In short, key recovery holds great promise for providing the
security and confidentiality that businesses and individuals want
and need, while preserving the government's ability to protect
public safety and national security. Thus, Administration policy
is to promote the manufacture and use of key recovery products,
to develop a global key management infrastructure ("KMI"),
and to liberalize United States restrictions on the export of
robust cryptographic products in the hope that market forces will
make such products a de facto industry standard.
For many months, we also have been engaged in serious discussions
on this subject with foreign governments, which are now anxious
to join us in developing international standards to address this
issue on a global scale. In fact, an experts working group of
the Organization for Economic Cooperation and Development has
issued a statement of principles that acknowledges the need to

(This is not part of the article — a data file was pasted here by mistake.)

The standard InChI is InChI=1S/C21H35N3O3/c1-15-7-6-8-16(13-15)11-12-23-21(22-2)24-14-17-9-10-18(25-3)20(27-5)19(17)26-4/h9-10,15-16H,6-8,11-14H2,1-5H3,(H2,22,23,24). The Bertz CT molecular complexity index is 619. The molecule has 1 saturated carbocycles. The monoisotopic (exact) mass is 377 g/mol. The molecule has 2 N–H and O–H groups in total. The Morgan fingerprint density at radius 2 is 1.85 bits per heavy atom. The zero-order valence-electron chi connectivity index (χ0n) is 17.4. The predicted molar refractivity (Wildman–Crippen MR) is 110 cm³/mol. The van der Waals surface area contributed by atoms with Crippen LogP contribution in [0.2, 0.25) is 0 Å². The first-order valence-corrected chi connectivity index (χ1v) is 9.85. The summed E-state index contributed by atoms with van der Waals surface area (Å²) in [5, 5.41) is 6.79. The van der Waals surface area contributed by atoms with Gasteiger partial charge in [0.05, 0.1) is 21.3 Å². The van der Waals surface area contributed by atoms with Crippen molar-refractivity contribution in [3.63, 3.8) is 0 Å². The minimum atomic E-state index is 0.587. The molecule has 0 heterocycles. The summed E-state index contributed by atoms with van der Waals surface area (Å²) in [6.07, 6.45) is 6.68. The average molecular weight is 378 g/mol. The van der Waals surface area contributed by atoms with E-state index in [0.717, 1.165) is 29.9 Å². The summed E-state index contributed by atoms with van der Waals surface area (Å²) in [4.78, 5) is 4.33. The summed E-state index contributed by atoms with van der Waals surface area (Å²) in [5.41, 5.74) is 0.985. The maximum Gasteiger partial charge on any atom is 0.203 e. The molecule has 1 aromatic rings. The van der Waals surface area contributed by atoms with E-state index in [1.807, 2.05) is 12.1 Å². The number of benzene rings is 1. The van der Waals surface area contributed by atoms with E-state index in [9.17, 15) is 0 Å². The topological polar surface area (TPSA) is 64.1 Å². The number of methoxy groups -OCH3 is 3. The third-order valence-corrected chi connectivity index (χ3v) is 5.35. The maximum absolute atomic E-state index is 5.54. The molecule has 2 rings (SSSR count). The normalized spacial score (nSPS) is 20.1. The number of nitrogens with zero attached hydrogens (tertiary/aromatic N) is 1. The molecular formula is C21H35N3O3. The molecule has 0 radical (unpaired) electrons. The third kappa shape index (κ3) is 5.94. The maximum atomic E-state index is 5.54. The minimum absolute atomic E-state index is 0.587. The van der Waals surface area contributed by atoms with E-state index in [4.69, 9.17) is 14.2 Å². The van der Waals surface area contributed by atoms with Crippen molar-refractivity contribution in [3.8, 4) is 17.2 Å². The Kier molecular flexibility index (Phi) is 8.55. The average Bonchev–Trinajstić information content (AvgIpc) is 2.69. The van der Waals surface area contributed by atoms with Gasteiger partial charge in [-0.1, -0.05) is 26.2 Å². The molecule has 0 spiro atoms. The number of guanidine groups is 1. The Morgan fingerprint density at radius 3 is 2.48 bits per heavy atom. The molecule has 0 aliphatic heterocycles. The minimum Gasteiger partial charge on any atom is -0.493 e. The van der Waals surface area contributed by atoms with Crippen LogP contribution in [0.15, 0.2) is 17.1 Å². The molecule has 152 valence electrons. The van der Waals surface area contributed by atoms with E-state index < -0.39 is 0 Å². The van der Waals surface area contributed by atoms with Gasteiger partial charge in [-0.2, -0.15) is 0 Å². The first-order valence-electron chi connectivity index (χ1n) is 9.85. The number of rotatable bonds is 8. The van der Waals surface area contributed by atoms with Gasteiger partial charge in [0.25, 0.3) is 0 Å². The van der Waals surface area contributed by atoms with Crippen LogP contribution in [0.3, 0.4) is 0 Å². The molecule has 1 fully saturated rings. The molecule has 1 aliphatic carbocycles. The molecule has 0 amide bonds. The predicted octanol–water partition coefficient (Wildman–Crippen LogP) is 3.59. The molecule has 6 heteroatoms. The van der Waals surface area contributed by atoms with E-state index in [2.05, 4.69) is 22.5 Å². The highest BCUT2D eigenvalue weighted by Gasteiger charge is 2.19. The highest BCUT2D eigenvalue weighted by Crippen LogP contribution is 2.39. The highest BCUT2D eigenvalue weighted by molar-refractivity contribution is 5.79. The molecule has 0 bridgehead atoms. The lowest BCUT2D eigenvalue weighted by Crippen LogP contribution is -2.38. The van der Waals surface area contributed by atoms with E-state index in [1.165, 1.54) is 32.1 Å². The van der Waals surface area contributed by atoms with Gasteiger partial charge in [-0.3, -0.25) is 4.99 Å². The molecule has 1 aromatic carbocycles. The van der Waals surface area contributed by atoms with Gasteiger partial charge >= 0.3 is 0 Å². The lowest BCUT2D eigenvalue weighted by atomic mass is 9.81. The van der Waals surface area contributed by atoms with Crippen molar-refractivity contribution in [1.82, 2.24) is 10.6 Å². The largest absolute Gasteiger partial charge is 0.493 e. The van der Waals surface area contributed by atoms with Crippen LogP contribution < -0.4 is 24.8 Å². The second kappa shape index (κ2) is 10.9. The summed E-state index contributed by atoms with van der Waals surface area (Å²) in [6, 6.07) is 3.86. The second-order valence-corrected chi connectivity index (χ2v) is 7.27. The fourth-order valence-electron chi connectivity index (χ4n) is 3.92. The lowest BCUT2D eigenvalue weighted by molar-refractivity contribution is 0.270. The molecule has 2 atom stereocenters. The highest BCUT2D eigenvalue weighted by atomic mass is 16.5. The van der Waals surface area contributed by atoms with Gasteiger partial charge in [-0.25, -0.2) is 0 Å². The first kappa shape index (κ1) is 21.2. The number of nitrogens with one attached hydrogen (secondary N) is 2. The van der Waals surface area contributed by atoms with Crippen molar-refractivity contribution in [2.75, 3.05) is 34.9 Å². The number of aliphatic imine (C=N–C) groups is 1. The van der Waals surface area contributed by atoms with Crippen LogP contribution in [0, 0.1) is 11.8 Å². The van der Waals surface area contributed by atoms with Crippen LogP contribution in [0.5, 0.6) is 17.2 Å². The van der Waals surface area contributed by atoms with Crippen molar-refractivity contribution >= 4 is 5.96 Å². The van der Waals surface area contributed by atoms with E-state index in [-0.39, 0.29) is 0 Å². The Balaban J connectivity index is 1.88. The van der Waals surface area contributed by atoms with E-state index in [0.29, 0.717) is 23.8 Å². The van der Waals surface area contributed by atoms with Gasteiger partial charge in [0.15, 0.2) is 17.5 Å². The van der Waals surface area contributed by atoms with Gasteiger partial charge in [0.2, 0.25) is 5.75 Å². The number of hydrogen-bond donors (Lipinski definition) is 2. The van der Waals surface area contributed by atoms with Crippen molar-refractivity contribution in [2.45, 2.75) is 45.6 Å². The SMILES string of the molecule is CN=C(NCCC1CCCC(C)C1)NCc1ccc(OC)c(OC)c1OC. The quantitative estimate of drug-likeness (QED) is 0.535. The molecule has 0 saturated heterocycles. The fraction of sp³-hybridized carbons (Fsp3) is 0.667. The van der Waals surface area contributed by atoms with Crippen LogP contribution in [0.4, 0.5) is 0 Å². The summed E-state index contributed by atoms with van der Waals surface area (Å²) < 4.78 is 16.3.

consider public safety when establishing national cryptographic
policies. We believe that key recovery encryption will become
the worldwide standard for users of the GII. The United States
can be a leader in this process.
If key recovery encryption does become the worldwide standard,
U.S. businesses will be able to compete abroad effectively, retaining
and even expanding their market share. At the same time, law
enforcement agencies will have a legally authorized means of decrypting
encoded data. This approach would therefore effectively serve
the interests of all Americans.
The argument is sometimes made that key recovery encryption is
not the solution, because criminals will simply use nonkey recovery
encryption to communicate among themselves and to hide evidence
of their crimes. But we believe that if our companies develop
and market strong key recovery encryption products that will not
interoperate with nonkey recovery products and a global KMI arises,
key recovery products will become the worldwide standard. Under
those circumstances, many criminals will use key recovery products,
because products will be easily available from the mass market.
And even criminals need to communicate with legitimate organizations
such as banks, both nationally and internationally.
The cornerstone of our policy is encouraging the development
of key recovery products and a KMI to preserve the balance of
privacy and law enforcement that our Constitution embodies. For
this reason we cannot support H.R. 695 as it is presently drafted.
We believe that the bill would discourage the development of